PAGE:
Pier 1 part of record U.S. small-caps rally that sends valuation 26% above 1990s

Lu Wang (c) 2014, Bloomberg News

NEW YORK — In one corner of the U.S. equity market, investor enthusiasm is exceeding the frenzy of the Internet bubble.

Small-cap shares tracked by the Russell 2000 Index have rallied for seven straight quarters, the longest stretch ever, sending valuations 26 percent above levels at the height of the 1990s rally. Gains in stocks from LogMeIn to Athenahealth have pushed the gauge up 248 percent since the bull market began five years ago, leaving price-earnings ratios about three times as high as for shares in the Standard & Poor’s 500 Index.

Surging small-caps were cited by Federal Reserve Governor Daniel Tarullo last month as one reason policymakers should ensure they’re not creating systemic risk in financial markets. While the increase in the Russell 2000 reflects speculation America’s economy will expand faster than the rest of the world, investors may be getting ahead of themselves, according to Matthew Peron of Northern Trust Corp. in Chicago.

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“Small-caps are all getting painted with the brush of success,” Peron, managing director of global equities at Northern Trust, said on March 19 by phone. His firm oversees about $885 billion. “The story is more nuanced than that.”

U.S. stocks rose last week, with the S&P 500 climbing 1.4 percent and the Russell 2000 adding 1 percent, as better-than- forecast data on jobless claims and manufacturing offset comments by Federal Reserve Chair Janet Yellen that interest rates could rise in the middle of next year. The benchmark gauge for smaller shares has risen 2.6 percent this quarter, compared with a 1 percent gain in the S&P 500.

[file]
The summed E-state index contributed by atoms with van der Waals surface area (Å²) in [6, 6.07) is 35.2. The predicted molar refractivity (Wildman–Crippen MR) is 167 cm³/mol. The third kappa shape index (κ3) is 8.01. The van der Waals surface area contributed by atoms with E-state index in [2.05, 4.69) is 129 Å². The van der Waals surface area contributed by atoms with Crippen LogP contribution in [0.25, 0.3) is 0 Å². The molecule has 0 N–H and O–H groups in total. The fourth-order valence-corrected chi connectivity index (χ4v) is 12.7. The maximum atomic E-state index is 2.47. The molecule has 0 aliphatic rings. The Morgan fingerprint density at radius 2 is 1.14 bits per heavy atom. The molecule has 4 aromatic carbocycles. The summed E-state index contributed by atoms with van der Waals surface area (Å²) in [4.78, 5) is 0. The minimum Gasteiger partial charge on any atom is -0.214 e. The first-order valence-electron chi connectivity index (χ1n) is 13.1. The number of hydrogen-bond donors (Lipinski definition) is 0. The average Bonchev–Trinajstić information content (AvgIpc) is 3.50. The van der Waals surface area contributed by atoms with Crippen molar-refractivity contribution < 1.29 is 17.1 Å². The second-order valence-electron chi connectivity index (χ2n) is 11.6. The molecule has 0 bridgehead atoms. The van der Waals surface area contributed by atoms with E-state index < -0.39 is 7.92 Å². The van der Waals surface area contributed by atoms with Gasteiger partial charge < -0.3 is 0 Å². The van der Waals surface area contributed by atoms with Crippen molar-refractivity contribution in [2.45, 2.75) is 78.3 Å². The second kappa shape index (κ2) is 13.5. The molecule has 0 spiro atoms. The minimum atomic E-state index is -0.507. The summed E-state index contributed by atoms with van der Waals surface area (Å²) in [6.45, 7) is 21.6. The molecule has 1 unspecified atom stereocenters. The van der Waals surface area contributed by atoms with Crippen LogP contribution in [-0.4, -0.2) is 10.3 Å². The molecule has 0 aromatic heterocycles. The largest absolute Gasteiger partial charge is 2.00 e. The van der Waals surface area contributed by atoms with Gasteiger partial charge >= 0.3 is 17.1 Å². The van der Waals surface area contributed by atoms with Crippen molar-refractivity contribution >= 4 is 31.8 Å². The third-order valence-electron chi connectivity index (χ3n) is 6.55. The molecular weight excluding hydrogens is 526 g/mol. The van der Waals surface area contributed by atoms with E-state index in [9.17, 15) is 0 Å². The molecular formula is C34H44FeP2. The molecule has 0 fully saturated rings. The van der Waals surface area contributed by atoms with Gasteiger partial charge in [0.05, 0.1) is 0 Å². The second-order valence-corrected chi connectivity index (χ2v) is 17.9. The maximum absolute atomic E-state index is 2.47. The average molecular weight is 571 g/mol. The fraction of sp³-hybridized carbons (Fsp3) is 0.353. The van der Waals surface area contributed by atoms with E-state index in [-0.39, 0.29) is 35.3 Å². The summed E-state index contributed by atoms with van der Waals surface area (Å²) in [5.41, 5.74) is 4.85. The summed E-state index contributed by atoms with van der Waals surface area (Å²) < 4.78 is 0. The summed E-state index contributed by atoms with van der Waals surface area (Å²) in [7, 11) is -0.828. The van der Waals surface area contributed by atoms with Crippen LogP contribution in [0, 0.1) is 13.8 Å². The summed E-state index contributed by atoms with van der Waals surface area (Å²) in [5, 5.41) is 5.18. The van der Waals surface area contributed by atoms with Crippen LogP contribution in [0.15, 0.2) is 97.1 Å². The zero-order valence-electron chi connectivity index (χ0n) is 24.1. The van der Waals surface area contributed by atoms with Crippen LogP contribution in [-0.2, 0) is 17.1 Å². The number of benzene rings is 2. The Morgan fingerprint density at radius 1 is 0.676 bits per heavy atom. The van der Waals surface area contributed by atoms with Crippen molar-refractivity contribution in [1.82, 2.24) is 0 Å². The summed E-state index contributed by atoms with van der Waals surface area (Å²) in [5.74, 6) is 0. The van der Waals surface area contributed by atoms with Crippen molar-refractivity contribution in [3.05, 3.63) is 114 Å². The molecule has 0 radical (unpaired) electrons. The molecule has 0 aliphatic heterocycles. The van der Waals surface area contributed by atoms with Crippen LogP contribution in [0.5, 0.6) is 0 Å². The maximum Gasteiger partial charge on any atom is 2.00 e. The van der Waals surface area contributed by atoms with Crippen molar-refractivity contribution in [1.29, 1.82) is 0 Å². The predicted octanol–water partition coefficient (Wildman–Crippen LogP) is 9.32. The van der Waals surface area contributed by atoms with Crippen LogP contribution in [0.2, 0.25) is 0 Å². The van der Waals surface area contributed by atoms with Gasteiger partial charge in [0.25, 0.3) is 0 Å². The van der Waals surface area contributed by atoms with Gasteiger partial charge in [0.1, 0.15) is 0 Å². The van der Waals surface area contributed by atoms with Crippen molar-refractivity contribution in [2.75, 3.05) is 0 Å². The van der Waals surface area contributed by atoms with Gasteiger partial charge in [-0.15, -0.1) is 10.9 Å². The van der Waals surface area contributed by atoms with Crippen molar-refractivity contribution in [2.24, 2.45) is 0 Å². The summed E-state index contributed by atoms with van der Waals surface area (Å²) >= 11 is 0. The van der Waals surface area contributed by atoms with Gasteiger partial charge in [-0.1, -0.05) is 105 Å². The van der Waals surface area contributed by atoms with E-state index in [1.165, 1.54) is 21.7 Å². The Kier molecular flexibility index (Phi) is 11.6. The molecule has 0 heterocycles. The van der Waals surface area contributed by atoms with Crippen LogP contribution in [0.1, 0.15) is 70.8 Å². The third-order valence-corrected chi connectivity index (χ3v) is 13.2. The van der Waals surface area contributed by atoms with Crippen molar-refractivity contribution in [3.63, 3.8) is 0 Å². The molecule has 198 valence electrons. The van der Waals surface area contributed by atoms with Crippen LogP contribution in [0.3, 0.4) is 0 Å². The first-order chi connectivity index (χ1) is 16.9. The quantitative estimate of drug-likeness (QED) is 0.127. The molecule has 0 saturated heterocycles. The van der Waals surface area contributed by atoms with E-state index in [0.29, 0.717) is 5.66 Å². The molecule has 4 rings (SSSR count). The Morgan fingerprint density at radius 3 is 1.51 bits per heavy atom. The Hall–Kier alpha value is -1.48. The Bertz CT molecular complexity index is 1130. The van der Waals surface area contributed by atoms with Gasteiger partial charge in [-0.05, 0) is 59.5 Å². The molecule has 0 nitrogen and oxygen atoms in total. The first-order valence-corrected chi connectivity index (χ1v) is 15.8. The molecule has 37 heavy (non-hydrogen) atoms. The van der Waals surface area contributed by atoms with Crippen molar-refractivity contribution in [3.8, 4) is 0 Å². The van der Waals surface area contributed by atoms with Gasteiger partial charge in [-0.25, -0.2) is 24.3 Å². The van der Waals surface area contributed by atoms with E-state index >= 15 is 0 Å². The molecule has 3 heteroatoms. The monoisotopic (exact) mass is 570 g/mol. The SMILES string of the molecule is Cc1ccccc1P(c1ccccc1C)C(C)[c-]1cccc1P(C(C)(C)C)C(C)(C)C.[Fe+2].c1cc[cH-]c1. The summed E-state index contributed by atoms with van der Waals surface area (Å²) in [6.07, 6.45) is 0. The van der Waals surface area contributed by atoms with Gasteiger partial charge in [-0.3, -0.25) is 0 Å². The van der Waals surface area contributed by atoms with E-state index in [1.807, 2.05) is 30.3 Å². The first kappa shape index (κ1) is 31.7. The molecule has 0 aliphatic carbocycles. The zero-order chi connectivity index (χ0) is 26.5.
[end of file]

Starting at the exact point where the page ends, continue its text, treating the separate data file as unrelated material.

Small-caps, whose market value averages $1.07 billion, have led the bull market as three rounds of monetary stimulus from the Fed drove investors into riskier assets. The Russell 2000 has returned 30 percent a year since March 2009, compared with a 25 percent increase in the S&P 500. Pier 1 Imports, a Fort Worth-based home furnishing retailer, and Keryx Biopharmaceuticals, a developer of renal-disease treatment in New York, rose the most, each advancing about 13,000 percent during the period.

The outperformance accelerated this year even as earnings growth trailed large-caps. Profits from Russell 2000 companies climbed 6.8 percent in the last quarter, compared with 8.6 percent in the S&P 500. While bigger companies exceeded analysts’ estimates by a combined 4.6 percent, smaller firms missed by 13 percent, data compiled by Bloomberg show.

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“The space has undoubtedly been on fire,” Jim Russell, who helps oversee $115 billion as a senior equity strategist for U.S. Bank Wealth Management in Cincinnati, said in a March 19 interview. “Trees don’t grow to the sky and you have to be wary of what you pay for that growth.”

As prices surged and earnings increased at a slower rate than analysts anticipated, smaller companies have become more expensive than they’ve been 86 percent of the time since 1995, according to data compiled by Bloomberg. The Russell 2000 is trading for 49 times reported earnings, compared with a multiple of 39 in March 2000. The S&P 500 has a price-earnings ratio of 17.2, close to its average since 1937, data compiled by Bloomberg and S&P show.

The Russell 2000 slumped 43 percent between March 2000 and October 2002, about 6 percentage points less than the S&P 500.

LogMeIn, which offers remote computer connectivity to mobile professionals, and Athenahealth, a Watertown, Mass.-based provider of online services to doctors and hospitals, are among nine companies with a P/E ratio above 1,000.

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“It’s a hard place to find a lot of bargains right now,” Donald Yacktman, founder of Austin, Texas-based Yacktman Asset Management, which oversees $30 billion, said in an interview on March 19. “It doesn’t surprise me that this market, particularly small-caps, could be pretty highly valued and way out of whack.”